To keep the money meant to bolster the economy from being stolen, we need a perestroika of the political system, because that is where the roots of corruption lies. It comes from secrecy, the regime’s accountability to no one but itself, and officialdom’s bloat and inefficiency. There are no miraculous prescriptions in this case. Throughout the world, free media and judicial, parliamentary, and public control help to temper the appetites of those in charge of the budget. The regular turnover of those in power is also necessary, and the only cure in this case are free and fair elections.
We also need to support the population, which has been rapidly growing poorer during the crisis, and not only from a sense of social justice. When people have no purchasing power, the economy is alway in crisis. Government financial assistance should be used to stimulate consumer demand, ensuring import substitution in those sectors where funds are received from public. Otherwise, the money will be converted to foreign currency and sent abroad. We must protect domestic producers from robbery and extortion. Otherwise, they will hide everything they get from the government and the public abroad. Plus, interest rates on loans to business must be drastically reduced. If all these things are done, tax revenues will start to grow in a few years, and government aid will be recouped.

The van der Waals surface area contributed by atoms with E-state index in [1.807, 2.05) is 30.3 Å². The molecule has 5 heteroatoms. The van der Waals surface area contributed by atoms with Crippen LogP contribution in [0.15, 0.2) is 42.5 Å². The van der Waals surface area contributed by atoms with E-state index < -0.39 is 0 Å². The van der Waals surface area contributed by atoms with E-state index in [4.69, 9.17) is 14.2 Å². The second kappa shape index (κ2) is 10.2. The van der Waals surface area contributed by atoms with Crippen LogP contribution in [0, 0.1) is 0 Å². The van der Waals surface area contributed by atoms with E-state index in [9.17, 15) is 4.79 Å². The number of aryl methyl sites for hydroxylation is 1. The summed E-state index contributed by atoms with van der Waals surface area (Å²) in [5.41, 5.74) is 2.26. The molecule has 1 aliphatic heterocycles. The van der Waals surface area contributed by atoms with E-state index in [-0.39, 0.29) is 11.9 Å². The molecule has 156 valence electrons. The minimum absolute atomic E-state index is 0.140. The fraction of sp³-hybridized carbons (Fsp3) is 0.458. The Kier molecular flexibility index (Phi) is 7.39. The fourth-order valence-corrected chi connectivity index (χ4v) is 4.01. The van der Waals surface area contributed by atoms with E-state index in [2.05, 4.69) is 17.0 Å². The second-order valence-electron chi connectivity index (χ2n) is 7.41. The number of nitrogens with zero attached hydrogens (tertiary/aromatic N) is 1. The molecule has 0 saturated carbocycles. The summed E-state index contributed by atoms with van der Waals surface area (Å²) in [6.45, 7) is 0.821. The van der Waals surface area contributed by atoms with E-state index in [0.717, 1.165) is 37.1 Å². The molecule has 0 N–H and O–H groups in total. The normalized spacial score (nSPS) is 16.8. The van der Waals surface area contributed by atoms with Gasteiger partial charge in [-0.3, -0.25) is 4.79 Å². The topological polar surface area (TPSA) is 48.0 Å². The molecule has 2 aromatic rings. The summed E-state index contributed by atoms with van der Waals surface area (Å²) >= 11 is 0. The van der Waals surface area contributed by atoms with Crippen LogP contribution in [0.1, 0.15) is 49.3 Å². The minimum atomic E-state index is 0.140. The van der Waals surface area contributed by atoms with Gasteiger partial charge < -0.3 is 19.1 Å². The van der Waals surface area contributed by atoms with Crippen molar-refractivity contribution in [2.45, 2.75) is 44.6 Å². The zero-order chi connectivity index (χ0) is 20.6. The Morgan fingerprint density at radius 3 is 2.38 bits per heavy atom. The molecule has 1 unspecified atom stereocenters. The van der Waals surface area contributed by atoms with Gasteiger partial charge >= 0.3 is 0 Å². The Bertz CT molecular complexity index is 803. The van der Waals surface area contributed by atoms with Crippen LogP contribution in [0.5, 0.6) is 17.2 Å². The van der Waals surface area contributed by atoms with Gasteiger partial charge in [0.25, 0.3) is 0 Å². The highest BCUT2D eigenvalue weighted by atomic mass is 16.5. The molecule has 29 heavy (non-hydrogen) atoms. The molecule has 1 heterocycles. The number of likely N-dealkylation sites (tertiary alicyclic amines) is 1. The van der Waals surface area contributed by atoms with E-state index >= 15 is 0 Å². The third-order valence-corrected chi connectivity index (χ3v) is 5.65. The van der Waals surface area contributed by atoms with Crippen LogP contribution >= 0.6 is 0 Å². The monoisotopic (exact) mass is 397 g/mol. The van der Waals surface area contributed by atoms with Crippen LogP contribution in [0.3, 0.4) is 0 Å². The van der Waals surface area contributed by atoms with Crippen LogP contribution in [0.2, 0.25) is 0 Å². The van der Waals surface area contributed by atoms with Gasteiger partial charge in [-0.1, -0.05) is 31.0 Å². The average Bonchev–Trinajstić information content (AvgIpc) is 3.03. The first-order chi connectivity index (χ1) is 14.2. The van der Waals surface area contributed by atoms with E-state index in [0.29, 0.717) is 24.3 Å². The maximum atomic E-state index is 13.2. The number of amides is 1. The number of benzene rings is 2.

Strategically, a reboot of the educational system is also needed now in keeping with the country’s development priorities for at least the next twenty years. Science and the national technological base must be supported.
The prescriptions for solving Russia’s problems are self-explanatory. Given the president’s high ratings and United Russia’s overwhelming majority in the Duma, it is high time to carry out large-scale reforms. There is a margin of safety and the required level of support. But everything in Russia is topsy-turvy. In Russia, it is more likely reforms will be launched if the regime’s ratings take a catastrophic nosedive. They will inevitably reach a critical level when the socio-economic situation worsens. You cannot fill your belly with endless tales of patriotism. People, after all, need to eat something, clothe their children, and get medical care.